Do I Need a DNR if I Have an Advance Directive?

A DNR is a ‘do not resuscitate order’ and is oftentimes part of an advance directive. It is always important to have an advance directive in place if you become incapacitated and are unable to make medical and personal decisions on your own. Even with an advance directive, you want to make sure to have a valid DNR in place, as well, if this reflects your wishes for end-of-life care.

When it comes to drafting a DNR order as part of an advance directive, it is important that you have knowledgeable and qualified legal counsel working on your or your loved one’s behalf. An experienced California elder law attorney could assist you with drafting the necessary documents that will comply with your wishes.

What Does an Advance Directive Accomplish?

First and foremost, an advance directive is a type of legal document. This document is drafted to let your healthcare providers and family members know your medical wishes in the event you are unable to express those wishes on your own. An advance directive might come into play if you become terminally ill, become seriously injured, or are in a coma and unable to speak for yourself.

Advance directives may contain a lengthy amount of information. For example, they could describe the type of medical treatment that you want to receive, depending upon the nature and extent of your injury or illness. The directive might also describe the type of care that you would wish to receive if you are currently suffering from a malady that you are unlikely to recover from. Finally, the directive might describe the type of medical care and treatment that you wish to receive if you are in a permanent coma or otherwise unconscious.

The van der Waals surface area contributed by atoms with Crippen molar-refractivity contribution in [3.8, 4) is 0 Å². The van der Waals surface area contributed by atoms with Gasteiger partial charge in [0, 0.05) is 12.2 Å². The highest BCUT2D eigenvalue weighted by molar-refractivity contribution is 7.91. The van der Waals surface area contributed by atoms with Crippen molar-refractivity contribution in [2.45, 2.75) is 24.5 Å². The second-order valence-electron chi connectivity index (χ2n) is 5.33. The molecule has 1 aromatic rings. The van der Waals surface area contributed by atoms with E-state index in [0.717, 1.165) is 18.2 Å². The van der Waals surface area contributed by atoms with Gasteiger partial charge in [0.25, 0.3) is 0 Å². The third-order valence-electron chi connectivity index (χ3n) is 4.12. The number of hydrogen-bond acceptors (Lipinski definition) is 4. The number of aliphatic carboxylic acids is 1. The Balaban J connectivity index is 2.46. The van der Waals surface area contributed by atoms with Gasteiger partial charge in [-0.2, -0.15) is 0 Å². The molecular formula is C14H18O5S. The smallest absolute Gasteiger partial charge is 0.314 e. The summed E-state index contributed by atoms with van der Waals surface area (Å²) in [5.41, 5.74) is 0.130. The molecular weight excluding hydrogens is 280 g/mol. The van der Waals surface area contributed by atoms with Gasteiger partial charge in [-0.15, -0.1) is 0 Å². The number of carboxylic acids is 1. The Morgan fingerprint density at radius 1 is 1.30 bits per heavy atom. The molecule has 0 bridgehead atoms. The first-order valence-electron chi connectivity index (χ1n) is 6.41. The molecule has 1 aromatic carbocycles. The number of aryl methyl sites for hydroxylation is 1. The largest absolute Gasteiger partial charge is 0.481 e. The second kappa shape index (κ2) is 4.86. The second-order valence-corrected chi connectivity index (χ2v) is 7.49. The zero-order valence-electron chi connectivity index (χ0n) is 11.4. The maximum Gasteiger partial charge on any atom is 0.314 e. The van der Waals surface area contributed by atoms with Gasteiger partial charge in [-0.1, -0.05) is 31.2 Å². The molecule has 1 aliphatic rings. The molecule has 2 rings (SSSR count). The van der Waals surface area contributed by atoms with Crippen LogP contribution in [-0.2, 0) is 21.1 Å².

What Should an Effective Advance Directive Include?

A good and effective advance directive should include several components. Those components often include a living will and a durable power of attorney for health care. With a durable power of attorney, you essentially appoint someone to speak on your behalf regarding medical decisions in the event you are unable to make those decisions on your own. An advance directive might also include physician orders for life-sustaining treatment, sometimes abbreviated as POLST, which is prepared by a health care provider and ensures that you will receive the medical treatment that you wish to receive.

Finally, an advance directive should contain a ‘do not resuscitate order,’ if this aligns with your wishes. This order is essentially a request to your doctor that you do not want CPR or some other life-saving measure administered if you stop breathing (or if your heart stops beating). If you complete a DNR, your health care provider will ensure that the order is placed in your chart. Moreover, these orders do not necessarily have to be part of an advance directive, and they can be done on their own.

Having a DNR and/or an advance directive in place helps to ensure that your wishes are complied with at the end of your life. A knowledgeable California elder law attorney in your area will be able to assist you with drafting these important legal documents and ensuring that they are kept in the proper place.

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